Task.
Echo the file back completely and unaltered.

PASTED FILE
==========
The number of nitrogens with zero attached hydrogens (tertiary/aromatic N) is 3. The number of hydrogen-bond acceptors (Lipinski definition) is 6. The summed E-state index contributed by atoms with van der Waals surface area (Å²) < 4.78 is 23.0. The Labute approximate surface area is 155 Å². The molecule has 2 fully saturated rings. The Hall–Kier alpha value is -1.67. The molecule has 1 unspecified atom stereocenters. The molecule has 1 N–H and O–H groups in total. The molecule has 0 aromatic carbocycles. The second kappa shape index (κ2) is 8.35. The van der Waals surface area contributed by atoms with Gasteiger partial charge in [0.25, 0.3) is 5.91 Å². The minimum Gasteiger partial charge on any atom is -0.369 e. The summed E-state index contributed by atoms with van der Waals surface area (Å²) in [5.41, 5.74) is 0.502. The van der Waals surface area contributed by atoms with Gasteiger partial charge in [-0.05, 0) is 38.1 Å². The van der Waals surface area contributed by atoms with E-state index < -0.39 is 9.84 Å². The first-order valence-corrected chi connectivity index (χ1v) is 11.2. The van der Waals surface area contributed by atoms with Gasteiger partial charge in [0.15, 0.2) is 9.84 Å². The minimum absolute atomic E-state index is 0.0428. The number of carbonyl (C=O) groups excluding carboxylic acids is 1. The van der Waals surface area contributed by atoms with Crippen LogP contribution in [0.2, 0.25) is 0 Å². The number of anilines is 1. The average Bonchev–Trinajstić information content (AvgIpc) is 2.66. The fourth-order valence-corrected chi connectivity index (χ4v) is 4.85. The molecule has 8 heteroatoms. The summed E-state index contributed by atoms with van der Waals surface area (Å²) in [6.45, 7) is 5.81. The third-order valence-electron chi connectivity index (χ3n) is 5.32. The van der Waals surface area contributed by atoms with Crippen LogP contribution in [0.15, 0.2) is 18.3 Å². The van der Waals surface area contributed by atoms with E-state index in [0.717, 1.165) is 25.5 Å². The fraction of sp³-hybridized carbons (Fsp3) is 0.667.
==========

The number of nitrogens with zero attached hydrogens (tertiary/aromatic N) is 3. The number of hydrogen-bond acceptors (Lipinski definition) is 6. The summed E-state index contributed by atoms with van der Waals surface area (Å²) < 4.78 is 23.0. The Labute approximate surface area is 155 Å². The molecule has 2 fully saturated rings. The Hall–Kier alpha value is -1.67. The molecule has 1 unspecified atom stereocenters. The molecule has 1 N–H and O–H groups in total. The molecule has 0 aromatic carbocycles. The second kappa shape index (κ2) is 8.35. The van der Waals surface area contributed by atoms with Gasteiger partial charge in [0.25, 0.3) is 5.91 Å². The minimum Gasteiger partial charge on any atom is -0.369 e. The summed E-state index contributed by atoms with van der Waals surface area (Å²) in [5.41, 5.74) is 0.502. The van der Waals surface area contributed by atoms with Gasteiger partial charge in [-0.05, 0) is 38.1 Å². The van der Waals surface area contributed by atoms with E-state index < -0.39 is 9.84 Å². The first-order valence-corrected chi connectivity index (χ1v) is 11.2. The van der Waals surface area contributed by atoms with Gasteiger partial charge in [0.15, 0.2) is 9.84 Å². The minimum absolute atomic E-state index is 0.0428. The number of carbonyl (C=O) groups excluding carboxylic acids is 1. The van der Waals surface area contributed by atoms with Crippen LogP contribution in [0.2, 0.25) is 0 Å². The number of anilines is 1. The average Bonchev–Trinajstić information content (AvgIpc) is 2.66. The fourth-order valence-corrected chi connectivity index (χ4v) is 4.85. The molecule has 8 heteroatoms. The summed E-state index contributed by atoms with van der Waals surface area (Å²) in [6.45, 7) is 5.81. The third-order valence-electron chi connectivity index (χ3n) is 5.32. The van der Waals surface area contributed by atoms with Crippen LogP contribution in [0.15, 0.2) is 18.3 Å². The van der Waals surface area contributed by atoms with E-state index in [0.717, 1.165) is 25.5 Å². The fraction of sp³-hybridized carbons (Fsp3) is 0.667.